Leaders and teachers are involved in a range of community and education networks. Teachers engage in well-considered professional learning to support improvements to teaching practice.

Managers, leaders and teachers work as a cohesive team. Trust, collaboration, shared accountability and mutual respect are promoted well. Teachers are encouraged to take on leadership roles. A shared commitment to continual professional learning is evident. Improving internal evaluation, that focuses more strongly on the effectiveness of aoga practices and outcomes for children, would support targeted improvements.

The executive committee and parent committee work effectively in their support roles. Good systems and processes are in place to guide ongoing developments.

Key Next Steps

Aoga leaders agree that key next steps include:

  • improving the programme to increase challenge, and extend children's thinking and learning dispositions

  • further developing the cycle of assessment, planning and evaluation

  • increasing opportunities for children to hear and experience gagana and fa'a Samoa

  • ensuring internal evaluation focuses on learning outcomes for children.

Management Assurance on Legal Requirements

Before the review, the staff and management of Samoa Taumafai Aoga Amata completed an ERO Centre Assurance Statement and Self-Audit Checklist. In these documents they attested that they have taken all reasonable steps to meet their legal obligations related to:

  • curriculum
  • premises and facilities
  • health and safety practices
  • governance, management and administration.

During the review, ERO looked at the service’s systems for managing the following areas that have a potentially high impact on children's wellbeing:

  • emotional safety (including positive guidance and child protection)

  • physical safety (including supervision; sleep procedures; accidents; medication; hygiene; excursion policies and procedures)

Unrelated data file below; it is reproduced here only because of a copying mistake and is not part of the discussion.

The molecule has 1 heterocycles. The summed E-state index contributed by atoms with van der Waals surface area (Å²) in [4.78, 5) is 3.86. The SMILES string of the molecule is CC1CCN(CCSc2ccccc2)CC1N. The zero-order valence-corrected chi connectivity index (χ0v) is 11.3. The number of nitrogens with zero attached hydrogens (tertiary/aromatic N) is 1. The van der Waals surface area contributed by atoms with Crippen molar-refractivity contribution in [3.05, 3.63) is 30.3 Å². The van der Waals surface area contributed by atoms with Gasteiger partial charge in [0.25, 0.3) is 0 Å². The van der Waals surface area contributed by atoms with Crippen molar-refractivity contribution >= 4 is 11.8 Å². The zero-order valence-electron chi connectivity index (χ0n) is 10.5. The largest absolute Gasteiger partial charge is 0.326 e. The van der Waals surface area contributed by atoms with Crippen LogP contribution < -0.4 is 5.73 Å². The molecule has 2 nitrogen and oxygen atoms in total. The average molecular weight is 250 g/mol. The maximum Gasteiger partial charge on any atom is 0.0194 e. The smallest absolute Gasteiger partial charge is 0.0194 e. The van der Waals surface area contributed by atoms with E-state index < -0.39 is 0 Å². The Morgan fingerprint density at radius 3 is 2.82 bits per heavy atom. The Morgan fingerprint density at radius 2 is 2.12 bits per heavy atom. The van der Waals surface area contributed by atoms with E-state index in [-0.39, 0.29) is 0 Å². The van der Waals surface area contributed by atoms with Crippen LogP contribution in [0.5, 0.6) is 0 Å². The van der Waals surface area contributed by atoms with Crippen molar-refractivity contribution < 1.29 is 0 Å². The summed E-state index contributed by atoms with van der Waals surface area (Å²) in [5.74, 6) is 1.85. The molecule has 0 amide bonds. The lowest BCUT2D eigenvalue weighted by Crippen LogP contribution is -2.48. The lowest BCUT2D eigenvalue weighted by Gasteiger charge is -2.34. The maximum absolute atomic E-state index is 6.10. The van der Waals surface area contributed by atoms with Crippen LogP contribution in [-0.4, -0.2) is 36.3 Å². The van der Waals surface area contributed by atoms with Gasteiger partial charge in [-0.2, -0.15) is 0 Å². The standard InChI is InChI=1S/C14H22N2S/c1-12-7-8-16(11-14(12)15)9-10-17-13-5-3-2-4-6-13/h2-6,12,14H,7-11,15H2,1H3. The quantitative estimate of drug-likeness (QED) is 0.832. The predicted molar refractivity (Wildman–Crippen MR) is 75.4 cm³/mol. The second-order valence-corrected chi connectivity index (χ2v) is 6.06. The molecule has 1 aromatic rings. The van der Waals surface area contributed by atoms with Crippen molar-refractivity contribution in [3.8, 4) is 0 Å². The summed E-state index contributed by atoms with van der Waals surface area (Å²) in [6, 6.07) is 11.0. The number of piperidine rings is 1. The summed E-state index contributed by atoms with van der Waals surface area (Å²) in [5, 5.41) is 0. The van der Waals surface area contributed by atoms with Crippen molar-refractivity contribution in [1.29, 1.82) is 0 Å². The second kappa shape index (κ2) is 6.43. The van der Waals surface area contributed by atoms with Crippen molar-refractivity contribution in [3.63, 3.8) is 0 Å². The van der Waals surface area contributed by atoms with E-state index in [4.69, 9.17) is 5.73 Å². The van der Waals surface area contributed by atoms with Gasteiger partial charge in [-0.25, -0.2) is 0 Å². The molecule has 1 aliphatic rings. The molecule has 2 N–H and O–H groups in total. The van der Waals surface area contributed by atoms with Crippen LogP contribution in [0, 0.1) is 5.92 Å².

• suitable staffing (including qualification levels; police vetting; teacher registration; ratios)

  • evacuation procedures and practices for fire and earthquake.

All early childhood services are required to promote children's health and safety and to regularly review their compliance with legal requirements.

To improve current practice, managers should:

  • ensure that the appraisal system meets the requirements of the Teaching Council

  • distinguish between policies and procedures to facilitate review, and guide practice.

Steve Tanner

Director Review and Improvement Services

Te Tai Raki - Northern Region

18 February 2019

The Purpose of ERO Reports

The Education Review Office (ERO) is the government department that, as part of its work, reviews early childhood services throughout Aotearoa New Zealand. ERO’s reports provide information for parents and communities about each service’s strengths and next steps for development. ERO’s bicultural evaluation framework Ngā Pou Here is described in SECTION 3 of this report. Early childhood services are partners in the review process and are expected to make use of the review findings to enhance children's wellbeing and learning.

2 Information about the Early Childhood Service



Ministry of Education profile number